Prestigious scholarships for Auckland Law Graduate

13 May 2016
Bree

University of Auckland law graduate Bree Huntley has been awarded a prestigious William Georgetti scholarship to spend a year studying for an LL.M. (Master of Laws degree) at Harvard University specialising in administrative and constitutional law. 

Bree is one of eight New Zealand postgraduates recognised by the scholarships which aim to create opportunities for the “best brains” to undertake postgraduate study and research in a field important to New Zealand’s social, cultural or economic development.

She is also one of only two women to receive the New Zealand Law Foundation’s Ethel Benjamin scholarship to support outstanding woman lawyers whose postgraduate research in law “protects and promotes the legal interests of the New Zealand public”. The award honours New Zealand’s first woman barrister and solicitor, Ethel Benjamin, who was admitted in 1897.

She is interested in investigating the potential for development of generally applicable and judicially enforceable process requirements for the creation of delegated legislation in New Zealand. 

“My interest arose out of my more general interest in how to make a model of administrative law originally developed for review of one particular class of administrative action – ministerial decisions under statute – fit for purpose in relation to the diversity of administrative action in contemporary New Zealand. 

“The inevitable result of the failure to adapt our administrative law to the changing shape of the state is the uneven application of the rule of law across the administrative landscape. We run the risk of enforcing arbitrary distinctions and creating black spots that shield particular decisions from judicial oversight”, says Bree.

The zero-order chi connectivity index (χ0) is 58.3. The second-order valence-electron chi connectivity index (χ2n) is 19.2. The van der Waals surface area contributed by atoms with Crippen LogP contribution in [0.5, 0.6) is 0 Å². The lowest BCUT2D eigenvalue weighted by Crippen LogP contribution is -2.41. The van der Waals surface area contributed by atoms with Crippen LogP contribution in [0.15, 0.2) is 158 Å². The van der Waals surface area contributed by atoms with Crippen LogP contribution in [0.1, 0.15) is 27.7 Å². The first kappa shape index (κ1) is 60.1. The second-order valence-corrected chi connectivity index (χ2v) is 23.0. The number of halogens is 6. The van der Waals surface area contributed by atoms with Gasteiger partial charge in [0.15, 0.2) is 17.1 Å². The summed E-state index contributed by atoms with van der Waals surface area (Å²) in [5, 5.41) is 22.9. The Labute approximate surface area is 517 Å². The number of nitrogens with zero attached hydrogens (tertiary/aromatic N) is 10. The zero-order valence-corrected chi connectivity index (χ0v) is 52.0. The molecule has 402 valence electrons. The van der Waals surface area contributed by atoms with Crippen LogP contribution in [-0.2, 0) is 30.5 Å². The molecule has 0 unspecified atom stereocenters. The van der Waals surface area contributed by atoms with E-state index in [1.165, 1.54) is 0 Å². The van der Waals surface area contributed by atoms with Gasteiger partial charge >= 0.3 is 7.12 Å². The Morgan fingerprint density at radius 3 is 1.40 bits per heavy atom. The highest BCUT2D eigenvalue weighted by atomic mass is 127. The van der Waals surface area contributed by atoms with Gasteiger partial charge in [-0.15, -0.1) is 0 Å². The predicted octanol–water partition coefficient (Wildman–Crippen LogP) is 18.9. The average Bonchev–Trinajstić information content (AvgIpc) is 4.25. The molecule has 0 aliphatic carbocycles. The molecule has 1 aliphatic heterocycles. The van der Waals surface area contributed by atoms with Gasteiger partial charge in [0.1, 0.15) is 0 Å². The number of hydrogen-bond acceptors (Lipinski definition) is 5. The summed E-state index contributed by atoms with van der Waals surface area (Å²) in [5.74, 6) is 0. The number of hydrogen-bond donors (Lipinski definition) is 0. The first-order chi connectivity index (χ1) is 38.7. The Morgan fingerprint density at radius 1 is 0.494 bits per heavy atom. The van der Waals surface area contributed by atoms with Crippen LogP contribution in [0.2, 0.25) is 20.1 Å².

Bree says there’s been little academic attention to whether the New Zealand approach to control of delegated legislation is satisfactory. She believes it deserves serious consideration given the amount of legislative authority delegated to administrative bodies continues to increase.

“On the one hand, the imposition of legal constraints on the policymaking process of ministries and agencies would be at odds with our traditional conception of the proper separation between law and politics. But on the other, it is troubling that there is no legal mechanism to ensure that delegated policymaking is carried out consistently with legitimate democratic government.”

Bree chose Harvard because of its unparalleled reputation in the realm of public law and the fact it is home to the most renowned public law scholars in the United States.

“I will have the opportunity to take classes led by academics whose work has influenced me, including Lawrence H Tribe and Cass Sunstein. Harvard’s diverse course offering will allow me to explore my interests in constitutional and administrative law, comparative law and constitutional theory.

“Studying administrative and constitutional law at Harvard will ensure that, as an aspiring scholar, I bring a fresh and informed perspective to issues in New Zealand administrative and constitutional law. By bolstering the theoretical foundations of my legal knowledge, I will ensure that my contribution to reform of New Zealand’s public law is as valuable as possible.”

Bree graduated with a BA/LLB(Hons) in 2011 and a BA(Hons) (in English) in 2012.  She previously worked as a Judge’s Clerk to the Chief Justice and is currently a barrister with Thorndon Chambers in Wellington.